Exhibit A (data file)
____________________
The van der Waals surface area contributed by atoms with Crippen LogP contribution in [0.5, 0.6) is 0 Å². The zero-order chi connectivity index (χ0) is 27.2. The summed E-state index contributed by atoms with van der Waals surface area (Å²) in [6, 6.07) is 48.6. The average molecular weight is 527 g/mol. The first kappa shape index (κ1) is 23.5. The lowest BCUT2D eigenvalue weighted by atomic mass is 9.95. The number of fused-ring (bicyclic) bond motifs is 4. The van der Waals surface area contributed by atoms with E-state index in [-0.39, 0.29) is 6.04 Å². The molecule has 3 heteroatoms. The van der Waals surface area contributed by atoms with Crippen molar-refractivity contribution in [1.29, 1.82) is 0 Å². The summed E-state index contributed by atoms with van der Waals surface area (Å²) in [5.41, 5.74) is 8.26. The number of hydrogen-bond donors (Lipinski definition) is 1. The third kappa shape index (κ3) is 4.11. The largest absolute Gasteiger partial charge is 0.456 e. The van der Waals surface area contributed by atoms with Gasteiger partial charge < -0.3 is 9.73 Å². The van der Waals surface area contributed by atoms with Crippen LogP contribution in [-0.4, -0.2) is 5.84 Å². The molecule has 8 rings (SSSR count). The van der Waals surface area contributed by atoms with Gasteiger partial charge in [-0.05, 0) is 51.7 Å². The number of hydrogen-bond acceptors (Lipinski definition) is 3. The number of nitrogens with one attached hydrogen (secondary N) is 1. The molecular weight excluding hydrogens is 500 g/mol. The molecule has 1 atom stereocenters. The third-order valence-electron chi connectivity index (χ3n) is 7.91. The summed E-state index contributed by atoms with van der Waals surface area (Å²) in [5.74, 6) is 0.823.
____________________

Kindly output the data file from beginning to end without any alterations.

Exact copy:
The van der Waals surface area contributed by atoms with Crippen LogP contribution in [0.5, 0.6) is 0 Å². The zero-order chi connectivity index (χ0) is 27.2. The summed E-state index contributed by atoms with van der Waals surface area (Å²) in [6, 6.07) is 48.6. The average molecular weight is 527 g/mol. The first kappa shape index (κ1) is 23.5. The lowest BCUT2D eigenvalue weighted by atomic mass is 9.95. The number of fused-ring (bicyclic) bond motifs is 4. The van der Waals surface area contributed by atoms with E-state index in [-0.39, 0.29) is 6.04 Å². The molecule has 3 heteroatoms. The van der Waals surface area contributed by atoms with Crippen molar-refractivity contribution in [1.29, 1.82) is 0 Å². The summed E-state index contributed by atoms with van der Waals surface area (Å²) in [5.41, 5.74) is 8.26. The number of hydrogen-bond donors (Lipinski definition) is 1. The third kappa shape index (κ3) is 4.11. The largest absolute Gasteiger partial charge is 0.456 e. The van der Waals surface area contributed by atoms with Gasteiger partial charge < -0.3 is 9.73 Å². The van der Waals surface area contributed by atoms with Crippen LogP contribution in [-0.4, -0.2) is 5.84 Å². The molecule has 8 rings (SSSR count). The van der Waals surface area contributed by atoms with Gasteiger partial charge in [-0.05, 0) is 51.7 Å². The number of hydrogen-bond acceptors (Lipinski definition) is 3. The number of nitrogens with one attached hydrogen (secondary N) is 1. The molecular weight excluding hydrogens is 500 g/mol. The molecule has 1 atom stereocenters. The third-order valence-electron chi connectivity index (χ3n) is 7.91. The summed E-state index contributed by atoms with van der Waals surface area (Å²) in [5.74, 6) is 0.823.